appy new year to all of you avid bloggers! I hope most of you had a great time during the past weeks, though most of you have seen the sad news of the loss of an excellent member of the Sql Family. Let’s keep Leila in our minds and send strength to Reza.
I was having a nice chat with Steve last year on possible subjects for this fun monthly blog event. And my initial inspiration was “what have you learned from abandoned SQL projects”. Yes, let’s kick off the year on a happy subject, talk about failures.
But wait, you should look on this one in a positive way, like Buck Woody (T) does
We all learn by doing stuff, but we learn most by ‘failing’, working on things that are less than optimal. If you have the time to look back on projects, to review them, you usually see where things went wrong. I think that most of us have been in projects like that and have learned from that.
Let me give you an example. A few years ago we started a project where we had to use an Azure Sql database as the target database. Sources were on-premises and with some magic wizardry, the data landed in the Azure database. But the performance was less than expected. Because deadlines we had to rush through a number of options and ended up with a database we had to reconfigure a number of times after the project finished. When we did the review, this was a bit of a sore point because I felt (and feel) responsible for this part.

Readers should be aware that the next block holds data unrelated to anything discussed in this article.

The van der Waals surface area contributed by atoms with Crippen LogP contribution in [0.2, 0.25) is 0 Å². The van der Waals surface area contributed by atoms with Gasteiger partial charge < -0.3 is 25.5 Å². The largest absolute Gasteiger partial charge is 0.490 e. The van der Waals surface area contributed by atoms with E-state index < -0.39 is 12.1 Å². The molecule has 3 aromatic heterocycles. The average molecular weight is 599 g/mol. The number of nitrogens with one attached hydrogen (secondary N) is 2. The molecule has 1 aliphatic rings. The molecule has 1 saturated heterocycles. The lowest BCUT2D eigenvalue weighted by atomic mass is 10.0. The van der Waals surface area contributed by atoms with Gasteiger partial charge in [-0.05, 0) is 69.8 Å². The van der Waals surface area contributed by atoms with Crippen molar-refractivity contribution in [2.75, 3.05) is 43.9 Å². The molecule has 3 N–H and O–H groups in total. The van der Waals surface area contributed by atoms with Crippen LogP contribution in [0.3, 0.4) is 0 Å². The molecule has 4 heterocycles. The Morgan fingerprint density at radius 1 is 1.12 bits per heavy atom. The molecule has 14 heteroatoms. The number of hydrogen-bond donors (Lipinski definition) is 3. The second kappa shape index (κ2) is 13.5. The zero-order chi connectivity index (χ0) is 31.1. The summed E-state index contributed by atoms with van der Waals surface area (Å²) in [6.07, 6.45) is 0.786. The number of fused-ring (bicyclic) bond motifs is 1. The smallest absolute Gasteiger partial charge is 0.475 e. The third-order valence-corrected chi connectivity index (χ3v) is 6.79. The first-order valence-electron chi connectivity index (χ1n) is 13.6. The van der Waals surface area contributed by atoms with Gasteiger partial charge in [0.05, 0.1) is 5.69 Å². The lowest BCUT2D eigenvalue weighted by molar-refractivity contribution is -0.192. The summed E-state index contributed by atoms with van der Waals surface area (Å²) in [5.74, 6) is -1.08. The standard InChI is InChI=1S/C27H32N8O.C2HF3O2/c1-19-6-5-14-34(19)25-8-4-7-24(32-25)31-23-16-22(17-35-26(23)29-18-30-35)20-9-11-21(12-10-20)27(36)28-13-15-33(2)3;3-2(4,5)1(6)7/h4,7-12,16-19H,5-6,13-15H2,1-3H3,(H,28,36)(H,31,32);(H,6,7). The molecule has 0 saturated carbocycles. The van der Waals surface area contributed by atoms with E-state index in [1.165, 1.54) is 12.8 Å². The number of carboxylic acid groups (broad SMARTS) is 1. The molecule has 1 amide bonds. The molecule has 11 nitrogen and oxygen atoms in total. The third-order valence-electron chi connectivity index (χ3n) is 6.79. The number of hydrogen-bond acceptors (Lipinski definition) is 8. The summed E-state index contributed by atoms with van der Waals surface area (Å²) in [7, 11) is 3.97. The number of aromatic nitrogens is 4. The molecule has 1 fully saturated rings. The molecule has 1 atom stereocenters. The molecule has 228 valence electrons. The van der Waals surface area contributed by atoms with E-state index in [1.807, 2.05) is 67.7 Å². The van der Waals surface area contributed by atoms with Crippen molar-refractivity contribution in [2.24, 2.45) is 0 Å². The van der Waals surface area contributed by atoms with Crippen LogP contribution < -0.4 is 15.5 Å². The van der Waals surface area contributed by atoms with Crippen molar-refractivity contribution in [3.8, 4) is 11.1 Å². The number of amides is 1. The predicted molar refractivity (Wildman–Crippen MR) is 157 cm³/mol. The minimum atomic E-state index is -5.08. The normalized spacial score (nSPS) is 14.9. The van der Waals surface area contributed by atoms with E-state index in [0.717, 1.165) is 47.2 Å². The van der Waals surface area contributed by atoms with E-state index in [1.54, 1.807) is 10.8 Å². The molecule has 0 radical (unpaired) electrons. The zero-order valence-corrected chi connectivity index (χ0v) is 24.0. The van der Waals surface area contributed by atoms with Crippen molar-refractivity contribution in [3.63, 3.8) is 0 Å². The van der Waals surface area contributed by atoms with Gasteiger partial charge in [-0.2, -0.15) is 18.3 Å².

During the review, I decided to dig into the different tiers and sku’s of Azure Sql databases and find out their differences in behaviour. This lead to a series of blog posts (that have to be revised as a lot of things changed since writing them). But the key is, I can now give a better advice and reduce the number of reconfigurations.
Now, I could go on, but the main intent of this blog is to trigger your stories; what projects did you abandon but learn a lot from OR what’s your favourite learning from a failure.
As it’s january, I’ll give you some slack on the subject and how much you digress.